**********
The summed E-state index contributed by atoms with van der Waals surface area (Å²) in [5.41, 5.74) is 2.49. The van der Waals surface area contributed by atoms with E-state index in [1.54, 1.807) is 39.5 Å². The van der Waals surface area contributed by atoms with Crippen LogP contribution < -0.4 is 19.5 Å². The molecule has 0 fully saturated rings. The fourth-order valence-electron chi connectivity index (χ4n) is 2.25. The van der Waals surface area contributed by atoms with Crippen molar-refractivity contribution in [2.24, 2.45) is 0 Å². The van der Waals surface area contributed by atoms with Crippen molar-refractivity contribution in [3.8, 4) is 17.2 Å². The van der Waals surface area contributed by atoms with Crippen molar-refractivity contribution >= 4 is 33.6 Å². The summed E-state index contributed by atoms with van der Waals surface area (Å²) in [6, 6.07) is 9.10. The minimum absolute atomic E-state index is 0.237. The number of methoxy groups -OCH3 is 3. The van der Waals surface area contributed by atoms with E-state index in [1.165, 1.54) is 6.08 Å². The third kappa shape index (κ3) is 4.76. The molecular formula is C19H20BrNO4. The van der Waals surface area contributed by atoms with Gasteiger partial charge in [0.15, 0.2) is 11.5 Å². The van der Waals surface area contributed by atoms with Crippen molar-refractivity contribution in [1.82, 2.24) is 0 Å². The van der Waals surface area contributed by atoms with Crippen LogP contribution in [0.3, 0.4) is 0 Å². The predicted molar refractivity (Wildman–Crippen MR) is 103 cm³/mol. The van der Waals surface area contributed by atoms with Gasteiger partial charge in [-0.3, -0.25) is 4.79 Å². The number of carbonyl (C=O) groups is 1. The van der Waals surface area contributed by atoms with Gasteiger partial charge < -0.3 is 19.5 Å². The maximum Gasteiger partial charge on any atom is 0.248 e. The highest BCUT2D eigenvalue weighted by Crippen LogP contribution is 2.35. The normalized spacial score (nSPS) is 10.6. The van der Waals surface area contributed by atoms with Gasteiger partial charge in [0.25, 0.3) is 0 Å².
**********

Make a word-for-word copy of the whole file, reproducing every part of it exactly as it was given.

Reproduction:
The summed E-state index contributed by atoms with van der Waals surface area (Å²) in [5.41, 5.74) is 2.49. The van der Waals surface area contributed by atoms with E-state index in [1.54, 1.807) is 39.5 Å². The van der Waals surface area contributed by atoms with Crippen LogP contribution < -0.4 is 19.5 Å². The molecule has 0 fully saturated rings. The fourth-order valence-electron chi connectivity index (χ4n) is 2.25. The van der Waals surface area contributed by atoms with Crippen molar-refractivity contribution in [2.24, 2.45) is 0 Å². The van der Waals surface area contributed by atoms with Crippen molar-refractivity contribution in [3.8, 4) is 17.2 Å². The van der Waals surface area contributed by atoms with Crippen molar-refractivity contribution >= 4 is 33.6 Å². The summed E-state index contributed by atoms with van der Waals surface area (Å²) in [6, 6.07) is 9.10. The minimum absolute atomic E-state index is 0.237. The number of methoxy groups -OCH3 is 3. The van der Waals surface area contributed by atoms with E-state index in [1.165, 1.54) is 6.08 Å². The third kappa shape index (κ3) is 4.76. The molecular formula is C19H20BrNO4. The van der Waals surface area contributed by atoms with Gasteiger partial charge in [0.15, 0.2) is 11.5 Å². The van der Waals surface area contributed by atoms with Crippen molar-refractivity contribution in [1.82, 2.24) is 0 Å². The van der Waals surface area contributed by atoms with Crippen LogP contribution in [0.3, 0.4) is 0 Å². The predicted molar refractivity (Wildman–Crippen MR) is 103 cm³/mol. The van der Waals surface area contributed by atoms with Gasteiger partial charge in [-0.3, -0.25) is 4.79 Å². The number of carbonyl (C=O) groups is 1. The van der Waals surface area contributed by atoms with Gasteiger partial charge < -0.3 is 19.5 Å². The maximum Gasteiger partial charge on any atom is 0.248 e. The highest BCUT2D eigenvalue weighted by Crippen LogP contribution is 2.35. The normalized spacial score (nSPS) is 10.6. The van der Waals surface area contributed by atoms with Gasteiger partial charge in [0.25, 0.3) is 0 Å².